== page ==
Backtracking towards a Transformative Rizal Curriculum, pp. 8 of 11

The Rizal curriculum as political text

Having analyzed its ability to bring about my transformation, I am convinced that Professor Dumol’s Rizal curriculum is a powerful form of critical education. In a society where an attitude of self-interest is the most deeply rooted obstacle to achieving justice, education that instils a sense of civic virtue, one individual at a time, is a powerful step towards a new social vision. How the curriculum functions as political text merits its own discussion.

According to Apple et al. (2009), one of the ways critical education targets injustice is to transform assumptions about what counts as “official” knowledge, for such knowledge forces the oppressed to adapt to a reality that retains the power of the oppressors (Freire, 2000). In accordance with this notion, Professor Dumol’s course challenges the official Philippine historical narrative taught in schools, which has encouraged superficial conceptualizations of Filipino nationhood and citizenship. At best, these conceptualizations do nothing to ameliorate existing relations of exploitation and domination in Philippine society; at worst, they aggravate and perpetuate injustice. By rectifying certain points in our national narrative, the Rizal course provides an alternative basis for the formation of new conceptualizations of Filipino nationhood and citizenship.

The dynamic between Philippine history education and societal injustice must first be explained further. Historians and sociologists have argued that our local communities are organized politically along patron-client lines, a remnant from our pre-Hispanic past (Dumol, 2004). This argument reveals the reality of Philippine political structure: a shell of a democratic national government (Dumol, 2004) imposed over a social structure that is highly hierarchical and essentially still segmented into families and tribalistic communities (David, 2018). In consequence of our social structure, sociologist Randy David (2013) writes that Filipinos have an “underdeveloped” concept of citizenship:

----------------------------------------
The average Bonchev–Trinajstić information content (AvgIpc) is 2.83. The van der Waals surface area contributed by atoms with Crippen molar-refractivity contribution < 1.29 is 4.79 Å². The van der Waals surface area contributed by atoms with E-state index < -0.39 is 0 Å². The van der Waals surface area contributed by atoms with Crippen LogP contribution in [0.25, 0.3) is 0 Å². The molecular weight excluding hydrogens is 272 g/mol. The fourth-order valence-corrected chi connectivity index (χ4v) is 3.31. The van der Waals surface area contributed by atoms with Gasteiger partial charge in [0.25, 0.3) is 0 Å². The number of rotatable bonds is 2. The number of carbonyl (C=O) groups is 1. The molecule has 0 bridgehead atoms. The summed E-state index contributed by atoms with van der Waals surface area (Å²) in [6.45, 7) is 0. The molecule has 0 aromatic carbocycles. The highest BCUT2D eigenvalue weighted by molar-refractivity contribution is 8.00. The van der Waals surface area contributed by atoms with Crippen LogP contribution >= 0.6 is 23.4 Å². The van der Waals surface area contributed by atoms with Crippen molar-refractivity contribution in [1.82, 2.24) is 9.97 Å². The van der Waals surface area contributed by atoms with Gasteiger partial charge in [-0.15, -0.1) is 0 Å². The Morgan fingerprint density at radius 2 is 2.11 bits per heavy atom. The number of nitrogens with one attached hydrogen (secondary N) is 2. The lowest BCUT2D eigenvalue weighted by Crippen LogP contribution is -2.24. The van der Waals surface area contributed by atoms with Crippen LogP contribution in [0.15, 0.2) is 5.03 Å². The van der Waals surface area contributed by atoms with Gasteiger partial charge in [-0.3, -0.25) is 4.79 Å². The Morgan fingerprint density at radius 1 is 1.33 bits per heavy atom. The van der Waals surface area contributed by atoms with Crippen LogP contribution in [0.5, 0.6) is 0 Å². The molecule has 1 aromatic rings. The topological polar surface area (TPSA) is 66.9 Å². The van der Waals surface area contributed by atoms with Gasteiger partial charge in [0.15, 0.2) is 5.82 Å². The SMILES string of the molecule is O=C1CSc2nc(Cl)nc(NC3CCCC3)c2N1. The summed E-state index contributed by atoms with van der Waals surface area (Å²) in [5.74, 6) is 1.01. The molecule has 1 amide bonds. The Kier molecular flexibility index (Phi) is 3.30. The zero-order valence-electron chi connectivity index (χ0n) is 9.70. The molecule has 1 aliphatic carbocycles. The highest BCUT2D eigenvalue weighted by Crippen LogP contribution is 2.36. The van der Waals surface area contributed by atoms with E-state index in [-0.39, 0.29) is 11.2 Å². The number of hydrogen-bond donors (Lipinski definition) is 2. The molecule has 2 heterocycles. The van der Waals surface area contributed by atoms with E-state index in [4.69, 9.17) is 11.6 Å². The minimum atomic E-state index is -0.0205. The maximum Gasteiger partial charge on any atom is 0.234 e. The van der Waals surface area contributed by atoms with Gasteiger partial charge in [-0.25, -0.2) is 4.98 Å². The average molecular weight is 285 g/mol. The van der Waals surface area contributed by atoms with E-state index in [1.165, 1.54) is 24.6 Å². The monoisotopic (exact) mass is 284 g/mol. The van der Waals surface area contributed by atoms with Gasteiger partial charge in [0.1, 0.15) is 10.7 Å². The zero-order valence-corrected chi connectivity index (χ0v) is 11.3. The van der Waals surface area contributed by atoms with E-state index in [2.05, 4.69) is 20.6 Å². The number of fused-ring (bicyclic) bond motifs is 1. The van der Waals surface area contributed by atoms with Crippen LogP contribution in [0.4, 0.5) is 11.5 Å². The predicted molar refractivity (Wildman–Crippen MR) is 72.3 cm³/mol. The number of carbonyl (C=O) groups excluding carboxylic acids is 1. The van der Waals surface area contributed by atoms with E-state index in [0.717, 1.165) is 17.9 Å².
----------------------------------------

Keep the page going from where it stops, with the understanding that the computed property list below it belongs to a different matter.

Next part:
While we profess a strong attachment to our country, this is mainly emotional. It has not matured into a commitment to abide by the formal institutions of government. That is why our most basic loyalties and obligations are still reserved to members of our kin group and narrow circle of friends, patrons and dependents. (para. 3)

The patron-client dynamic fosters relations of exploitation and domination in Philippine society. The most glaring example is the mass poverty that compels ordinary people to view politicians as patrons who provide them with access to public services like healthcare, housing, and educational assistance (David, 2018). In their eyes, elections have become the opportunity to vote in personal protectors rather than public servants, allowing seemingly benevolent yet corrupt politicians to remain in power (David, 2018). Evidently, it is impossible to “erect a democracy on the foundations of feudalistic communities” (Dumol, 2004, p. 299).

An Inspiring Quote

"[Open-mindedness] includes an active desire to listen to more sides than one; to give heed to facts from whatever source they come; to give full attention to alternative possibilities; to recognize the possibility of error even in the beliefs that are dearest to us."

~ John Dewey, How We Think

Newsletter Subscription

Subscribe to our newsletter and stay up-to-date with new journal issues!